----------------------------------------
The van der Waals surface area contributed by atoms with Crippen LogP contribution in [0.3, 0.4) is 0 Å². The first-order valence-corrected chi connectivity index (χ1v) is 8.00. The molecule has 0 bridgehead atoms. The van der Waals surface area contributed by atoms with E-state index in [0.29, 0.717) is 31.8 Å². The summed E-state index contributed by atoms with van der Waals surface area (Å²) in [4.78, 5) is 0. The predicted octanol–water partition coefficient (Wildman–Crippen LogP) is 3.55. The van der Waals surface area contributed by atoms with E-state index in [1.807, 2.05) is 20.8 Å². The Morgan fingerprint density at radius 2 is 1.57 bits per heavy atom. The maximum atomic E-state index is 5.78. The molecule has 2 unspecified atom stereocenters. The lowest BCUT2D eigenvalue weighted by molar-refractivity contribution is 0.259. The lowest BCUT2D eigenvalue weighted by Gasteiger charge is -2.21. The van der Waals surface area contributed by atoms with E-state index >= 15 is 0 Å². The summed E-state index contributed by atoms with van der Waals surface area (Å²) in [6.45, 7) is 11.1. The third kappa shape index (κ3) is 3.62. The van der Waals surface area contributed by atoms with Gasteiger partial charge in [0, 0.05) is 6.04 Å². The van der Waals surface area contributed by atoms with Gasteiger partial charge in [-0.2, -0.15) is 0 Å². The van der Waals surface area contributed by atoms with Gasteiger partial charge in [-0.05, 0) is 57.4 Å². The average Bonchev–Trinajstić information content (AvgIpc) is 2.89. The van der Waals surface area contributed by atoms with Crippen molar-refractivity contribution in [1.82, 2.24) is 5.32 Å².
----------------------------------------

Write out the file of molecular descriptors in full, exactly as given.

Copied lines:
The van der Waals surface area contributed by atoms with Crippen LogP contribution in [0.3, 0.4) is 0 Å². The first-order valence-corrected chi connectivity index (χ1v) is 8.00. The molecule has 0 bridgehead atoms. The van der Waals surface area contributed by atoms with E-state index in [0.29, 0.717) is 31.8 Å². The summed E-state index contributed by atoms with van der Waals surface area (Å²) in [4.78, 5) is 0. The predicted octanol–water partition coefficient (Wildman–Crippen LogP) is 3.55. The van der Waals surface area contributed by atoms with E-state index in [1.807, 2.05) is 20.8 Å². The Morgan fingerprint density at radius 2 is 1.57 bits per heavy atom. The maximum atomic E-state index is 5.78. The molecule has 2 unspecified atom stereocenters. The lowest BCUT2D eigenvalue weighted by molar-refractivity contribution is 0.259. The lowest BCUT2D eigenvalue weighted by Gasteiger charge is -2.21. The van der Waals surface area contributed by atoms with E-state index >= 15 is 0 Å². The summed E-state index contributed by atoms with van der Waals surface area (Å²) in [6.45, 7) is 11.1. The third kappa shape index (κ3) is 3.62. The van der Waals surface area contributed by atoms with Gasteiger partial charge in [0, 0.05) is 6.04 Å². The van der Waals surface area contributed by atoms with Gasteiger partial charge in [-0.2, -0.15) is 0 Å². The van der Waals surface area contributed by atoms with Gasteiger partial charge in [-0.05, 0) is 57.4 Å². The average Bonchev–Trinajstić information content (AvgIpc) is 2.89. The van der Waals surface area contributed by atoms with Crippen molar-refractivity contribution in [1.82, 2.24) is 5.32 Å².